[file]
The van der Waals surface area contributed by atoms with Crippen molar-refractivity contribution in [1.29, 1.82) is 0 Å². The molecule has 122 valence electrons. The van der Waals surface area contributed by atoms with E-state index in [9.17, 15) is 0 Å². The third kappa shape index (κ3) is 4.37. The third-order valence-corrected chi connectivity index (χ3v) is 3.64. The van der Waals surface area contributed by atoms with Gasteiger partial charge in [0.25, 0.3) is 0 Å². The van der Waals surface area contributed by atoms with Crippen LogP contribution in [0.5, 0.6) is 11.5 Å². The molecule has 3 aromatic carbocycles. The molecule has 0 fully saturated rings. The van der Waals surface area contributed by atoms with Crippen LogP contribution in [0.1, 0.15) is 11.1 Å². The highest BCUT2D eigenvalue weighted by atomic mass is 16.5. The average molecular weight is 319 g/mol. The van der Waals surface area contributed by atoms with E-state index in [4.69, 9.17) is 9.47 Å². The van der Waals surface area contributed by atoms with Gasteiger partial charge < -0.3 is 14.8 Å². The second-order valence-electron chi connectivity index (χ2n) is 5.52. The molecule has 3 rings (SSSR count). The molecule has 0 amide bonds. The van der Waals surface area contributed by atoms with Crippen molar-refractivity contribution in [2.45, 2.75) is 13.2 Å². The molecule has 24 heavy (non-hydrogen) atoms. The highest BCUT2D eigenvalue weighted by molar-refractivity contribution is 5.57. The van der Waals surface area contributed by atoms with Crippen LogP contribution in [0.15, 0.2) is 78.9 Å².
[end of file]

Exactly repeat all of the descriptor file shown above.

The van der Waals surface area contributed by atoms with Crippen molar-refractivity contribution in [1.29, 1.82) is 0 Å². The molecule has 122 valence electrons. The van der Waals surface area contributed by atoms with E-state index in [9.17, 15) is 0 Å². The third kappa shape index (κ3) is 4.37. The third-order valence-corrected chi connectivity index (χ3v) is 3.64. The van der Waals surface area contributed by atoms with Gasteiger partial charge in [0.25, 0.3) is 0 Å². The van der Waals surface area contributed by atoms with Crippen LogP contribution in [0.5, 0.6) is 11.5 Å². The molecule has 3 aromatic carbocycles. The molecule has 0 fully saturated rings. The van der Waals surface area contributed by atoms with Crippen LogP contribution in [0.1, 0.15) is 11.1 Å². The highest BCUT2D eigenvalue weighted by atomic mass is 16.5. The average molecular weight is 319 g/mol. The van der Waals surface area contributed by atoms with E-state index in [4.69, 9.17) is 9.47 Å². The van der Waals surface area contributed by atoms with Gasteiger partial charge < -0.3 is 14.8 Å². The second-order valence-electron chi connectivity index (χ2n) is 5.52. The molecule has 3 rings (SSSR count). The molecule has 0 amide bonds. The van der Waals surface area contributed by atoms with Crippen molar-refractivity contribution in [2.45, 2.75) is 13.2 Å². The molecule has 24 heavy (non-hydrogen) atoms. The highest BCUT2D eigenvalue weighted by molar-refractivity contribution is 5.57. The van der Waals surface area contributed by atoms with Crippen LogP contribution in [0.15, 0.2) is 78.9 Å².